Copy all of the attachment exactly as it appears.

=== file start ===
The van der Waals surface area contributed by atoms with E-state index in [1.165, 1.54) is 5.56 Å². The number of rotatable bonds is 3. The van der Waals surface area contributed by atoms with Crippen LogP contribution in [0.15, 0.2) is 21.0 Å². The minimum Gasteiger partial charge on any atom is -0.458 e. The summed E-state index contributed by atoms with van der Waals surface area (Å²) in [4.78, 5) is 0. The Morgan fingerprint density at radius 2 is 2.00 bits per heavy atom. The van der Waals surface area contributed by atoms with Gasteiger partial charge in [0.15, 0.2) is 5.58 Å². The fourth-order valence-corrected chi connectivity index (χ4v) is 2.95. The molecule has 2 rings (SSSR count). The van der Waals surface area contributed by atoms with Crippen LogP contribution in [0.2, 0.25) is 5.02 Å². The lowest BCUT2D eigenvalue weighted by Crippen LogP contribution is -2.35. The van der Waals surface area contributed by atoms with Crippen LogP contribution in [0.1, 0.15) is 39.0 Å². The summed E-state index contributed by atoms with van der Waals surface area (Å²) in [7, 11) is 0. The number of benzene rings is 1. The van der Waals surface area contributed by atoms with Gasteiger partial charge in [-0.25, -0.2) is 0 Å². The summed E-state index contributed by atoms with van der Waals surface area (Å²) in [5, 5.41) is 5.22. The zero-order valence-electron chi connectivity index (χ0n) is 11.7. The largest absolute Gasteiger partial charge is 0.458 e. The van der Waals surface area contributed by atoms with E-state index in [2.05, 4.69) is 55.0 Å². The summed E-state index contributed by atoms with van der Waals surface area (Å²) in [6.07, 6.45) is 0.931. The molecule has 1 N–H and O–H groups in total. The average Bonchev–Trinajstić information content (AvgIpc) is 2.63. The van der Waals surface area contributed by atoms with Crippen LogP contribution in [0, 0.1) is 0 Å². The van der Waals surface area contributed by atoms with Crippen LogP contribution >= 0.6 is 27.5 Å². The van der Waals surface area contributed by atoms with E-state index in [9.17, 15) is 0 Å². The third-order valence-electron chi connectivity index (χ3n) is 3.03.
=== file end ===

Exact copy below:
The van der Waals surface area contributed by atoms with E-state index in [1.165, 1.54) is 5.56 Å². The number of rotatable bonds is 3. The van der Waals surface area contributed by atoms with Crippen LogP contribution in [0.15, 0.2) is 21.0 Å². The minimum Gasteiger partial charge on any atom is -0.458 e. The summed E-state index contributed by atoms with van der Waals surface area (Å²) in [4.78, 5) is 0. The Morgan fingerprint density at radius 2 is 2.00 bits per heavy atom. The van der Waals surface area contributed by atoms with Gasteiger partial charge in [0.15, 0.2) is 5.58 Å². The fourth-order valence-corrected chi connectivity index (χ4v) is 2.95. The molecule has 2 rings (SSSR count). The van der Waals surface area contributed by atoms with Crippen LogP contribution in [0.2, 0.25) is 5.02 Å². The lowest BCUT2D eigenvalue weighted by Crippen LogP contribution is -2.35. The van der Waals surface area contributed by atoms with Crippen LogP contribution in [0.1, 0.15) is 39.0 Å². The summed E-state index contributed by atoms with van der Waals surface area (Å²) in [7, 11) is 0. The number of benzene rings is 1. The van der Waals surface area contributed by atoms with Gasteiger partial charge in [-0.25, -0.2) is 0 Å². The summed E-state index contributed by atoms with van der Waals surface area (Å²) in [5, 5.41) is 5.22. The zero-order valence-electron chi connectivity index (χ0n) is 11.7. The largest absolute Gasteiger partial charge is 0.458 e. The van der Waals surface area contributed by atoms with E-state index in [2.05, 4.69) is 55.0 Å². The summed E-state index contributed by atoms with van der Waals surface area (Å²) in [6.07, 6.45) is 0.931. The molecule has 1 N–H and O–H groups in total. The average Bonchev–Trinajstić information content (AvgIpc) is 2.63. The van der Waals surface area contributed by atoms with Crippen LogP contribution in [0, 0.1) is 0 Å². The van der Waals surface area contributed by atoms with Crippen LogP contribution >= 0.6 is 27.5 Å². The van der Waals surface area contributed by atoms with E-state index in [9.17, 15) is 0 Å². The third-order valence-electron chi connectivity index (χ3n) is 3.03.